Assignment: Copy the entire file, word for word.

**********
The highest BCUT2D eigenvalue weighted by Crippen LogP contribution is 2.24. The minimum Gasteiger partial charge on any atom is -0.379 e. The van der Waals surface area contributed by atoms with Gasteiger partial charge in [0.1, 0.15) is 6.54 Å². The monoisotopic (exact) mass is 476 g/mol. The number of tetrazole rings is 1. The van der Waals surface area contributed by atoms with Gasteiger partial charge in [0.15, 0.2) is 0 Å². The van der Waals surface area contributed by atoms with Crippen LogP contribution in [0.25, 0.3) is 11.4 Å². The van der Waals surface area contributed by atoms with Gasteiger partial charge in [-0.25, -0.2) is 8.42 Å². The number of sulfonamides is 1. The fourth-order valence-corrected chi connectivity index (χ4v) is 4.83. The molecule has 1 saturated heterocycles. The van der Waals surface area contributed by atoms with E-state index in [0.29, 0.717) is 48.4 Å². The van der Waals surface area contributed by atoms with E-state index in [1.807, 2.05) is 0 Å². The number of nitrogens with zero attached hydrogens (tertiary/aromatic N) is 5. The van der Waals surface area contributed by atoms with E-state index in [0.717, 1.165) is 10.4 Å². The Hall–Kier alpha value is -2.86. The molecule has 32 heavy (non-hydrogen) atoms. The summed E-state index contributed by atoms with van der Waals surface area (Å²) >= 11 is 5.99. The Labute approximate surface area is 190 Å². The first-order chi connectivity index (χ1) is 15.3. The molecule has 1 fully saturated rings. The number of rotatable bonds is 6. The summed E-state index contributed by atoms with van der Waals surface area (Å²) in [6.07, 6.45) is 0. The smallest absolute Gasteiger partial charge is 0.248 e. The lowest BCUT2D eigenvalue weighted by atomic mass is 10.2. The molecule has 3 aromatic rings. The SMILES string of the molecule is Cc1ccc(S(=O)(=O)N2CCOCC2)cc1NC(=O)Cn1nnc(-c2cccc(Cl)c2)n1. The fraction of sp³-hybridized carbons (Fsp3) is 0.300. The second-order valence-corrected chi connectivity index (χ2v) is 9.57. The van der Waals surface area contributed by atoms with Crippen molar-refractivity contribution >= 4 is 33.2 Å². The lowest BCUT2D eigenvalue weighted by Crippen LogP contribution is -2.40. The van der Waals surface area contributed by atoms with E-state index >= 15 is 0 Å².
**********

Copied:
The highest BCUT2D eigenvalue weighted by Crippen LogP contribution is 2.24. The minimum Gasteiger partial charge on any atom is -0.379 e. The van der Waals surface area contributed by atoms with Gasteiger partial charge in [0.1, 0.15) is 6.54 Å². The monoisotopic (exact) mass is 476 g/mol. The number of tetrazole rings is 1. The van der Waals surface area contributed by atoms with Gasteiger partial charge in [0.15, 0.2) is 0 Å². The van der Waals surface area contributed by atoms with Crippen LogP contribution in [0.25, 0.3) is 11.4 Å². The van der Waals surface area contributed by atoms with Gasteiger partial charge in [-0.25, -0.2) is 8.42 Å². The number of sulfonamides is 1. The fourth-order valence-corrected chi connectivity index (χ4v) is 4.83. The molecule has 1 saturated heterocycles. The van der Waals surface area contributed by atoms with E-state index in [0.29, 0.717) is 48.4 Å². The van der Waals surface area contributed by atoms with E-state index in [1.807, 2.05) is 0 Å². The number of nitrogens with zero attached hydrogens (tertiary/aromatic N) is 5. The van der Waals surface area contributed by atoms with E-state index in [0.717, 1.165) is 10.4 Å². The Hall–Kier alpha value is -2.86. The molecule has 32 heavy (non-hydrogen) atoms. The summed E-state index contributed by atoms with van der Waals surface area (Å²) >= 11 is 5.99. The Labute approximate surface area is 190 Å². The first-order chi connectivity index (χ1) is 15.3. The molecule has 1 fully saturated rings. The number of rotatable bonds is 6. The summed E-state index contributed by atoms with van der Waals surface area (Å²) in [6.07, 6.45) is 0. The smallest absolute Gasteiger partial charge is 0.248 e. The lowest BCUT2D eigenvalue weighted by atomic mass is 10.2. The molecule has 3 aromatic rings. The SMILES string of the molecule is Cc1ccc(S(=O)(=O)N2CCOCC2)cc1NC(=O)Cn1nnc(-c2cccc(Cl)c2)n1. The fraction of sp³-hybridized carbons (Fsp3) is 0.300. The second-order valence-corrected chi connectivity index (χ2v) is 9.57. The van der Waals surface area contributed by atoms with Crippen molar-refractivity contribution >= 4 is 33.2 Å². The lowest BCUT2D eigenvalue weighted by Crippen LogP contribution is -2.40. The van der Waals surface area contributed by atoms with E-state index >= 15 is 0 Å².